reply to post by FiatLux
Not quite right.
All paper money is constitutionally defined as 'bills of credit' or debt, in that we agree.
[Sidebar to others: that's why we call it a '10 dollar BILL' or 'Federal Reserve NOTE' - Bill or Note - as in real money
is due on it].
This is defined by the US Constitution
in Article 1, section 8 "To coin Money
the Value thereof, and of foreign Coin, and fix the Standard of Weights and Measures" and "To provide for the Punishment of counterfeiting the
Securities and current Coin
of the United States" and "To borrow money on the credit of the United States"; and section 9 "No State shall
..... coin Money
; emit Bills of Credit; make any Thing but gold and silver Coin
a Tender in Payment of Debts...". In fact, until the
1960s all paper 'money' printed in the US said words to the effect that the paper was redeemable '"in lawful money". There's a whole Story here,
but the general idea is that in times past, no one would consider currency itself money (let alone electronic digits), but rather just a negotible
instrument for real money.]
Where we disagree is that money is currently a debt instrument. It is not. Beginning in 1933, with the seizure of gold by the US government from its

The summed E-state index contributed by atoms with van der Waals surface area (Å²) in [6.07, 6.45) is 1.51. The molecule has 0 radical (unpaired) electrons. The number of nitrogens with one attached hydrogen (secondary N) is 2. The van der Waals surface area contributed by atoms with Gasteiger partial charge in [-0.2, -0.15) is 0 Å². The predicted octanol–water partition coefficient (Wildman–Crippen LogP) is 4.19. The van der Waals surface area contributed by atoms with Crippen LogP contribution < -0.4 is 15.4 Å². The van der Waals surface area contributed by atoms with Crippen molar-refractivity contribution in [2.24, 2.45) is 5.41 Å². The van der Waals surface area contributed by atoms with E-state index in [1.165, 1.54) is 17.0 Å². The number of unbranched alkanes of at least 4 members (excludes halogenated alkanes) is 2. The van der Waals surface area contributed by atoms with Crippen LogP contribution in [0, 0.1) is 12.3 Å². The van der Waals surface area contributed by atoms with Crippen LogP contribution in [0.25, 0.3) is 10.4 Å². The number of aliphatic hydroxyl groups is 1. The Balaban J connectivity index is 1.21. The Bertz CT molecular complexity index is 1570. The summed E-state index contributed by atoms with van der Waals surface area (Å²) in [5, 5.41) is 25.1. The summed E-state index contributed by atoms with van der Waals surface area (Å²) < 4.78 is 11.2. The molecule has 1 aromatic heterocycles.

citizens; and ending in 1971 with Nixon closing the Gold Window on foreign governments, the US dollar is, in a historical and factual sense, akin to
company store script. As long as the store has stuff on the shelf, and you want to do all your shopping there, it isn't an apparent problem. However,
once the shelves start emptying, and the next town over doesn't want your script for their goods, the farce is evident.
This whole string talks to the possibility of that happening - and soon! When it does happen, no one knows the outcome - that much is certain.
In my humble opinion, our great nation, with the entire West not far behind, is so far into debt that nothing in the status quo will cure the problem.
However it is affected, there are only two ways out for the US (and West): either an outright default on its debt - which would really have to be ALL
debt to level the playing field again, and keep the country from honest to god revolution; or purposeful hyperinflation. Both situations erase the
debt, and allow a fresh start. However, the one key element in either scenario for it to be successfully ACCEPTED and allow life to go on afterwards,
is the adoption of a 'new dollar'. Whether its a Global or North American dollar, or pure US is hard to say, but what I do feel fairly certain of is
that, whatever new currency is established, gold will again be its basis. How exactly? What ratios? Don't know. But it must. Otherwise, there is no
way to guarentee that the US or any other nation, won't simply do the same thing again in 5-10-20-50? years. There's a reason why the world operated
on a GOLD standard for nearly all history, and we are soon to re-discover it.